In response, the moderator of session, the New Age editor, Nurul Kabir, citing a New York Times article written by former US president Jimmy Carter, said that Bangladesh also expects the European Union to monitor the west-sponsored violation of human rights in Iraq, Afghanistan and other countries.

Communist Party of Bangladesh presidium member Haider Akbar Khan Rono said that there is an elected government in Bangladesh and it is in no way democratic but absolutely fascist. Citing a number of incidents of torture and disappearances, Haider Akbar Khan said that there was no solution to such fascist regime but a movement against fascism as it happened in Europe. ‘We become totally helpless when the state lies,’ he said.

The Samakal managing editor, Abu Sayeed Khan, recalled the torture in custody during movement against the military junta in 1983. ‘We had hopes that after establishing democracy, such things would be eliminated. The irony is that the people who formed governments through democratic means also used torture as a tool of repression,’ he said.

Ganasanghati Andolan’s central coordination committee member Abdus Salam stressed the need for a democratic metamorphosis of the state as the state has lost its acceptability to the people with such incidents of torture. He said that the people’s representatives had become pawns of their respective parties and could not enact laws in the interest of the people.

Rajekuzzaman Ratan, a central committee member of Bangladesher Samajtantrik Dal, said that a culture of oppression had been created and the people need to understand the politics behind it and its prime motive that is to plunder wealth. He also stressed the need for resistance against torture alongside protective measures for the victims.

Kalpana Akhtar of the Bangladesh Centre for Workers’ Solidarity narrated the killing of apparel worker leader Aminul Huq. She said that Aminul had been abducted by intelligence agency people from Baipail and the Ghatail police had found him dead after two days. He could be identified after his photograph was published in newspapers. He was buried as ‘unnamed’ in a graveyard at Kalihati in Tangail. ‘I am quite sure that the police would not have prepared the inquest report if they had known who he was. The report said that both of his knees were broken, there was a mark of drilling beneath the right knee and all of the toes were hammered. Even after such cruel torture, he was strangled,’ she said. Kalpana called for resisting such a culture of torture. ‘Today six people gave their depositions. If we do not resist it, tomorrow there will be 60 people to give their depositions. We cannot allow such things to continue.’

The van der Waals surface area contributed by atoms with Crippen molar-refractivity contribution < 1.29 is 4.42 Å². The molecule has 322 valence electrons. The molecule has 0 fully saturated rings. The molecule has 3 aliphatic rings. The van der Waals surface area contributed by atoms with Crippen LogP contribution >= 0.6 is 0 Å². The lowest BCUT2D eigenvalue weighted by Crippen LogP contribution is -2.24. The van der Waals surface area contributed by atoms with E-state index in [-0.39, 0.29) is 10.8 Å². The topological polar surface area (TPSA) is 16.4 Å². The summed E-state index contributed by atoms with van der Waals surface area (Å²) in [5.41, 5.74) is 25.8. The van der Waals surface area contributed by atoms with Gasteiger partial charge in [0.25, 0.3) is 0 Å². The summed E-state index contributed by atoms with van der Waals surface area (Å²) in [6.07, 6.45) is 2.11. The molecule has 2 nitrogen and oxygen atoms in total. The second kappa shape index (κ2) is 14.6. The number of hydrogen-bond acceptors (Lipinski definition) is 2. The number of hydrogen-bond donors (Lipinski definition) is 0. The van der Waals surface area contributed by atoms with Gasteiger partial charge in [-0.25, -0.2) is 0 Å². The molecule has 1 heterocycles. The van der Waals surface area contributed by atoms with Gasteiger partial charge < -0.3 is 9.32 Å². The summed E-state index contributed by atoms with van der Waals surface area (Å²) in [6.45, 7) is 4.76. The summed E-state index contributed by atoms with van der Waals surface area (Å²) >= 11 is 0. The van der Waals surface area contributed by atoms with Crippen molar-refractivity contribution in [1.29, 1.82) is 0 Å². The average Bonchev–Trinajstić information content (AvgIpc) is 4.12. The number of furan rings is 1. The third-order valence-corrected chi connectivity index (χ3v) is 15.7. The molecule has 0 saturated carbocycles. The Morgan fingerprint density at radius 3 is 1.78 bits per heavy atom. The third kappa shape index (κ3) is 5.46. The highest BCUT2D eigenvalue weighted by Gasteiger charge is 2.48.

Odhikar also held protests in 25 district headquarters marking the day and submitted memorandums to the district administrations seeking an end to torture. A photographic exhibition of Shahidul Alam of Drik called Corssfire also marked the observance of the day.

Custodial torture undermines human rights and dignity

THAT at least 64 people fell victim to custodial death, while 238 more to custodial torture, as mentioned in a recent report of the rights organization Odhikar, which has been quoted in a New Age report on Tuesday, between January 6, 2009 — the day the Awami League-Jatiya Party government took office — and May 31, 2012 is not only alarming but also marks a gross violation of the incumbents’ election pledge to establish the rule of law and ‘strictly’ enforce human rights. The government is yet to enact a law directed to end ‘torture and inhuman or degrading treatment by law enforcers or government officials’ although a bill in this regard has been placed in parliament by one of its lawmakers on September 10, 2009 while the parliamentary standing committee on private members’ bill recommended its passage on March 10, 2011 after completing necessary scrutiny. Meanwhile, like its predecessors- especially the previous political government of the Bangladesh Nationalist Party-led alliance, the incumbent administration also appears hell-bent on defying the High Court directives issued in April 2003 which were aimed at stemming excesses and atrocities by law enforcers in terms of arresting people out of mere suspicion and interrogating the remanded detainees. According to the report, the court’s directives included amendment to Section 167 of the Code of Criminal Procedure, building rooms with glass walls in jails for interrogation of the arrested and, until such kind of rooms are made available, conducting interrogation at jail gates in the presence of relatives of the arrested and lawyers.